Moline Plow Company

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Moline Universal Tractor advertisement, 1918.[1]
Moline Universal implement attachment points, 1920.[2]
A restored Moline Universal.
An overview of the Stephens Salient Six automobile, built by the Stephens division of the Moline Plow Company, in the journal Horseless Age, 1918.

The Moline Plow Company was an American manufacturer of plows and other farm implements, headquartered in Moline, Illinois, USA.

Moline Plow was formed in the 1870s when the firm of Candee & Swan, a competitor of Deere and Company (also of Moline), won a lawsuit against Deere allowing it to use the "Moline Plow" name.[3] Reorganized under the new name, it built a line of horse-drawn plows and other implements to serve the large American agricultural market. The implement line included wagons and carriages. The company absorbed various smaller wagon and carriage building companies.

From about 1916 until 1923, the company built a versatile tractor called the Moline Universal Tractor, which was an early attempt to serve unmet market demand for a small, light, affordable, general-purpose tractor. It was a two-wheel tractor whose trailing implement provided the rear wheels to form a four-wheel articulated unit. Its nimble design was more suitable for cultivating row crops than were most contemporary tractors. In various advertisements the name was sometimes hyphenated as "Moline-Universal". An overview of Moline Universal design and operation, written by the company as a contributing corporate author to a 1920 how-to guide for farmers, is available in Harry W. Adams' 1920 book Adams' Common Sense Instruction On Gas Tractor Operation.[2] Moline Plow considered the Allis-Chalmers Model 6-12, a very similar tractor, to be a patent-infringing copy.[4]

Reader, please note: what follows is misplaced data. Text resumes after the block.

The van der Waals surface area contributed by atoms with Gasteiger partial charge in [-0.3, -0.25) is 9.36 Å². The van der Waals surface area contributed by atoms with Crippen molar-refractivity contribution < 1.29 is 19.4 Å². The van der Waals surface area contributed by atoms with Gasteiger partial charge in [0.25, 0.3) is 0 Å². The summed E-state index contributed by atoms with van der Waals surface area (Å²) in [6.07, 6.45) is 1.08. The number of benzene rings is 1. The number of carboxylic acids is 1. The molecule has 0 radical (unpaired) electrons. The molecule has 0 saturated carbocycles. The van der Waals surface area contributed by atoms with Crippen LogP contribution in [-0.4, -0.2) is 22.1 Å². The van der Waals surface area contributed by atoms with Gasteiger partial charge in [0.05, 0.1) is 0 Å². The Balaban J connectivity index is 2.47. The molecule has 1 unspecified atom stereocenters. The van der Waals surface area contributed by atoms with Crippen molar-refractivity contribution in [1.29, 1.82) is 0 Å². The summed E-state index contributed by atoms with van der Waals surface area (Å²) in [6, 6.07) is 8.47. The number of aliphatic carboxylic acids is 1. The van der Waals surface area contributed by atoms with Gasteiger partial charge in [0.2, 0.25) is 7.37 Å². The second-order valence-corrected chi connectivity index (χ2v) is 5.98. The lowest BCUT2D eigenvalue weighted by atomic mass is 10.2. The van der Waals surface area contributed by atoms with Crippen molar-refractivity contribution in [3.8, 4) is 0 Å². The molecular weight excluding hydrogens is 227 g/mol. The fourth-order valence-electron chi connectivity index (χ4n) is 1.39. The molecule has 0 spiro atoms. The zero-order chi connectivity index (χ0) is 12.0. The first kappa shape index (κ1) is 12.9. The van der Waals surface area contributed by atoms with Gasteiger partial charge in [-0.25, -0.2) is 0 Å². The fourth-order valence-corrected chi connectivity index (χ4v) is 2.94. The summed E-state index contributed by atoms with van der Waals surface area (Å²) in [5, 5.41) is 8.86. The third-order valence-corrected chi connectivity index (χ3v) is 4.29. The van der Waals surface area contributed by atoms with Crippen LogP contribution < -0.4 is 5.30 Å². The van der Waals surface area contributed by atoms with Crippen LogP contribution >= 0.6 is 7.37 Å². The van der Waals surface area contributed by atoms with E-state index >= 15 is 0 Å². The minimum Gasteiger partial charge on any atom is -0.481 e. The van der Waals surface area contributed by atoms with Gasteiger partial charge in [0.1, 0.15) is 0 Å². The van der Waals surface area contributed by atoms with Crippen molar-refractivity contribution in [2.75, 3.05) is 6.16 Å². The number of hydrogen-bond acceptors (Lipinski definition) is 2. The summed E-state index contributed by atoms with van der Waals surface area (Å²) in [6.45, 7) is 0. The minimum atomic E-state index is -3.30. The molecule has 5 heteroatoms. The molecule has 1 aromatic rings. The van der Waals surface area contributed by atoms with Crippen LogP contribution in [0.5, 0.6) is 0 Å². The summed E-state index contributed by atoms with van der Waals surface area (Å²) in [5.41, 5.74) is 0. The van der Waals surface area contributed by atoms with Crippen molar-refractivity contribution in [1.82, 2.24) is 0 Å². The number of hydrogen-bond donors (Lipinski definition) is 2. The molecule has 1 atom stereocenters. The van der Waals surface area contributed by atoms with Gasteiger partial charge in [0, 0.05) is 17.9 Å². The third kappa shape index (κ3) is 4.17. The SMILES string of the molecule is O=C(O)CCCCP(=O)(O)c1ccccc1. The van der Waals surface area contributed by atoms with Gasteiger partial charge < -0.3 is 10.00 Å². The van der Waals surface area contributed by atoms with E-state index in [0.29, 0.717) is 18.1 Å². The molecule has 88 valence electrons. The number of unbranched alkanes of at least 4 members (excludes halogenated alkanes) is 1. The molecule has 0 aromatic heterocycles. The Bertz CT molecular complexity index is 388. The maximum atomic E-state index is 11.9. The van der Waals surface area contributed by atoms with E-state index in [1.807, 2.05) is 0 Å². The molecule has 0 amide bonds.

Also around 1916, Moline Plow entered the automobile business with the Stephens brand, named after one of the founders of Moline Plow.

Around 1918 or 1919, the Willys-Overland Company purchased a majority interest in the Moline Plow Company. The company continued to function without a branding change.

The Moline Universal was a commercial success, but the unfavorable economic climate of the early 1920s, including the post–World War I recession, the depression of 1920–21, and the tractor wars, forced it out of production in 1923.[3] The Stephens brand of automobiles ended in 1924. With the end of these two business lines, Moline Plow had divested itself from the tractor and automobile businesses, and it chose the implement line for its future focus. It changed its name to the Moline Implement Company to reflect this.

Several famous people served as executives or engineers at Moline Plow, including Frank Gates Allen, William P. Bettendorf, George Peek, and Hugh Samuel Johnson.

In 1929, the Moline Implement Company was merged with two other companies, the Minneapolis Steel & Machinery Company and the Minneapolis Threshing Machine Company (both of Minneapolis, Minnesota), to form the Minneapolis-Moline Power Implement Company.[3]

See also[edit]